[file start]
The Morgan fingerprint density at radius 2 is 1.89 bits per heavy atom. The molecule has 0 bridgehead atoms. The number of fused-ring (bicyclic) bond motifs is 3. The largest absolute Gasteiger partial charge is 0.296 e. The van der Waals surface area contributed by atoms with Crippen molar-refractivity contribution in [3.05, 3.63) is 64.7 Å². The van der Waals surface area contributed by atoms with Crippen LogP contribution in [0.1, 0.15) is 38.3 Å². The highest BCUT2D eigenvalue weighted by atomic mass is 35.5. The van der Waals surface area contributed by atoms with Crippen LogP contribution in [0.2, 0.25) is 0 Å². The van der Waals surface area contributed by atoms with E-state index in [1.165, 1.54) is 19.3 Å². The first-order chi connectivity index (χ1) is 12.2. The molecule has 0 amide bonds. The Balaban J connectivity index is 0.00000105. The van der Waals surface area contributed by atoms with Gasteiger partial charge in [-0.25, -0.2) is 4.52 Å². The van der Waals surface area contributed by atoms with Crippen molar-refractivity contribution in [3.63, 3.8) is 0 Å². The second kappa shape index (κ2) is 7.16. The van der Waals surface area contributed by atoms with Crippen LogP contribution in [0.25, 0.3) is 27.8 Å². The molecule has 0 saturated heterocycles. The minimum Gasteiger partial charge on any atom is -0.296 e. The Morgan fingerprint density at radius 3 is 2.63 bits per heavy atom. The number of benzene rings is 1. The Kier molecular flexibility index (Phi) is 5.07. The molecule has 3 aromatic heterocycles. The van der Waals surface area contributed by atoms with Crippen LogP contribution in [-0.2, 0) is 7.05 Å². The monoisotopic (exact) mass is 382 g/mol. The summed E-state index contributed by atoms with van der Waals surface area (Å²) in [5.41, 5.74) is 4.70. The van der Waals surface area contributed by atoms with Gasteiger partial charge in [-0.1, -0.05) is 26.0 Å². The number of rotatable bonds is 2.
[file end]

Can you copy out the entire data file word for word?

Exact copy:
The Morgan fingerprint density at radius 2 is 1.89 bits per heavy atom. The molecule has 0 bridgehead atoms. The number of fused-ring (bicyclic) bond motifs is 3. The largest absolute Gasteiger partial charge is 0.296 e. The van der Waals surface area contributed by atoms with Crippen molar-refractivity contribution in [3.05, 3.63) is 64.7 Å². The van der Waals surface area contributed by atoms with Crippen LogP contribution in [0.1, 0.15) is 38.3 Å². The highest BCUT2D eigenvalue weighted by atomic mass is 35.5. The van der Waals surface area contributed by atoms with Crippen LogP contribution in [0.2, 0.25) is 0 Å². The van der Waals surface area contributed by atoms with E-state index in [1.165, 1.54) is 19.3 Å². The first-order chi connectivity index (χ1) is 12.2. The molecule has 0 amide bonds. The Balaban J connectivity index is 0.00000105. The van der Waals surface area contributed by atoms with Gasteiger partial charge in [-0.25, -0.2) is 4.52 Å². The van der Waals surface area contributed by atoms with Crippen molar-refractivity contribution in [3.63, 3.8) is 0 Å². The second kappa shape index (κ2) is 7.16. The van der Waals surface area contributed by atoms with Crippen LogP contribution in [0.25, 0.3) is 27.8 Å². The molecule has 0 saturated heterocycles. The minimum Gasteiger partial charge on any atom is -0.296 e. The Morgan fingerprint density at radius 3 is 2.63 bits per heavy atom. The number of benzene rings is 1. The Kier molecular flexibility index (Phi) is 5.07. The molecule has 3 aromatic heterocycles. The van der Waals surface area contributed by atoms with Crippen LogP contribution in [-0.2, 0) is 7.05 Å². The monoisotopic (exact) mass is 382 g/mol. The summed E-state index contributed by atoms with van der Waals surface area (Å²) in [5.41, 5.74) is 4.70. The van der Waals surface area contributed by atoms with Gasteiger partial charge in [-0.1, -0.05) is 26.0 Å². The number of rotatable bonds is 2.